Containers: The Ships, the Tugs and the Port

Huge container-moving cranes dot the waterfronts of San Francisco and Oakland while hulking container ships dominate the waterways of the Bay Area. But this was not always the case. In the eight-part audio documentary series Containers, Alexis Madrigal explores how the rise of container shipping and the evolution of global trade have transformed economies and shaped cities around the world.

Boston Docks in Lincolnshire, England, circa 1908

Before container ships, cargo-laden vessels would pull up directly alongside long piers jutting out from the shore. Loading and unloading them involved a chaotic mix of people and machines, all rushing to get things on and off vessels of various shapes and sizes. There would be “hundreds of people running around … guys working winches and mini-cranes , forklifts and trucks” all over the place, explains Madrigal. Goods stored in hulls were pulled up and put into cargo sheds — “the notion of the docks and of the waterfront, the charismatic place people know and understand” comes from this era of shipping.

Riding a tugboat up to a container ship in the Port of Oakland with Alexis Madrigal

Containers and their standardization fundamentally changed how docks are designed and operated. Interstitial steps were streamlined or eliminated thanks to a system of identical modules. These could be offloaded and stacked nearby then quickly loaded onto trucks and trains. Goods that had been visible moving into and out of the hulls of ships were suddenly hidden inside big modular boxes.

Containerization changed not only the ways goods are moved around the world but also the way cities work. Container ships couldn’t fit into the existing pier network, requiring ports to be redesigned to accommodate the vessels. Increased loading automation wiped out jobs but also left huge districts of relatively empty warehouses (ripe for reuse by artists and others willing to live in old industrial areas). Still, there are some jobs left in the industry for people like truck drivers, crane operators, tugboat dispatchers, skippers and captains.

In this third episode of Containers, “we go inside working life on the San Francisco Bay to see how brutal competition among shipping companies threatens the viability of the small businesses that ply the waters. Meet a tugboat dispatcher, a skipper, and the first female captain of an American freighter. It’s a case study in how globalization works and our first look at the challenges the port faces.” You can catch up with episodes 1 and 2 (above and below) and tune in for more on iTunes, Stitcher, Soundcloud, Spotify, Google Play or iHeartRadio.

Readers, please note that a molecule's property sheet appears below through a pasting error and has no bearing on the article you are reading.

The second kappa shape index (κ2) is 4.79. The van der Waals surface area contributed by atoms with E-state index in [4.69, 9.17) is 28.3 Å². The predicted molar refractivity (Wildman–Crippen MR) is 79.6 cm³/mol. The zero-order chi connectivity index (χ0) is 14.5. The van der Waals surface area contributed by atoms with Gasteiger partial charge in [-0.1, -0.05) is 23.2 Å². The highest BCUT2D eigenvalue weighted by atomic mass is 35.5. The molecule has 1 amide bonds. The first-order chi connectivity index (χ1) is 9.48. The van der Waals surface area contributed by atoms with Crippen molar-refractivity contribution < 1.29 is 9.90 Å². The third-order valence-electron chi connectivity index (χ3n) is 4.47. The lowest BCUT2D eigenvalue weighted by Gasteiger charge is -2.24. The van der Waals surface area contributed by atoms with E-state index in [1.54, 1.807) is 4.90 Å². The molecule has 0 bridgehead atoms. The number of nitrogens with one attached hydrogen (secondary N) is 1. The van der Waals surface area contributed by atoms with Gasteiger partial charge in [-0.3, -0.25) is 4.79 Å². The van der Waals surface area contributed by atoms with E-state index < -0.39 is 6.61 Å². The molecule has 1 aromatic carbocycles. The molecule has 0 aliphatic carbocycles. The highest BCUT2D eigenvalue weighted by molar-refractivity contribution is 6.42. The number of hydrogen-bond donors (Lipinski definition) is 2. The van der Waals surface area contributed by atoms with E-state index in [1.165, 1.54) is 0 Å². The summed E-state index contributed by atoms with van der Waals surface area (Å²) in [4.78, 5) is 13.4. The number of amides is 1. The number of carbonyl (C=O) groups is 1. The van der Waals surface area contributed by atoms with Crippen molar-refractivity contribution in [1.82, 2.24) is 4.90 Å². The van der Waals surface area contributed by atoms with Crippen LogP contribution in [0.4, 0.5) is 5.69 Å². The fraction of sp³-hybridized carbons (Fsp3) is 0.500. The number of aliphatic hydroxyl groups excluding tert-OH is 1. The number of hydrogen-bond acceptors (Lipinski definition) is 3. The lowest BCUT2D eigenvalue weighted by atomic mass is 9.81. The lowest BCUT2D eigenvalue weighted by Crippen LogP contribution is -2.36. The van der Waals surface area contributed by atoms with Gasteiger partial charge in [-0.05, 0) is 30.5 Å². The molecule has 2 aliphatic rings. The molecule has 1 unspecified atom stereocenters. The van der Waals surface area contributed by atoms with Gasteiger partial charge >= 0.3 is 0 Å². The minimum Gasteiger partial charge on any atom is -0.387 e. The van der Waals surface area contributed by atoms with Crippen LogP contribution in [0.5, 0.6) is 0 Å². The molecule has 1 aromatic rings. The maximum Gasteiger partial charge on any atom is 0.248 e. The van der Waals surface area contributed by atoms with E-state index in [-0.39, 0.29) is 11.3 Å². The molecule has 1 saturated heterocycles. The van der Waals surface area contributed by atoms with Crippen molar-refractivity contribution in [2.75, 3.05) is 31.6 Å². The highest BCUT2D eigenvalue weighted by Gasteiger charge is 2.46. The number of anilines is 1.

Comments (9)

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  1. Bernardo Mendonça

    Dear Roman,

    This episode is just incredible! I’ve lived for my whole life in port cities, born and raised in Recife/Brazil and moved for a while to Rotterdam/Netherlands. Been particularly interested in the port dynamics and how it affects the built environment. I’m working on a small thesis for my master’s program regarding the introduction of Technics associated with spatial housing development and the introduction of the container in the global trade is just the topic I was looking for. Thanks for the inspiration and if you could just e-mail me some sources of this research I would be forever in debt (my electronic address is just here).

    All in all, keep up the good work, I’ll keep up the good ears to 99PI!
    Kind Regards,
    BM

  2. Patrick

    I used to be stationed on an aircraft carrier in Norfolk, VA and was always amazed at the size of the container ships. Some of them I am pretty sure were longer and wider than our ship and aircraft carriers are pretty darn big. But no matter the size, even our ship had to have a harbor pilot to navigate from the ocean to the bay and tugs to pull us out of our pier and once again i was amazed two tug boats could move a giant aircraft carrier.

  3. Firoze

    That first female captain of an American freighter is such a badass!! Immense respect to her courage.

    Totally loving this episode, a very refreshing change from the usual fare on podcasts!

  4. Reading the “Container” book about 10 years ago made me think of the Internet in an entirely new way. I blogged about my ideas way back then — https://www.rss4lib.com/2008/08/rss-the-shipping-container-of/ — describing how RSS Feeds (then a novel & hip technology, now just plumbing to most people) carry news, information, podcasts — including yours! — and more to users. One simple standard format helped foster the information sharing bonanza that is the open web.

  5. Steve

    99PI is usually pretty open about the business side of podcasting, and yet you Give an entire episode over to the Container and don’t mention it’s controversial funding source even once? That’s disappointing. At least let listeners know Flexport’s role in making this.

    1. Shawn

      Explain please.
      I’ve listened to Containers series. I do enjoy it and see it as a love letter to industry. I assumed Flexport would be positive but I haven’t found the stories to be biased.

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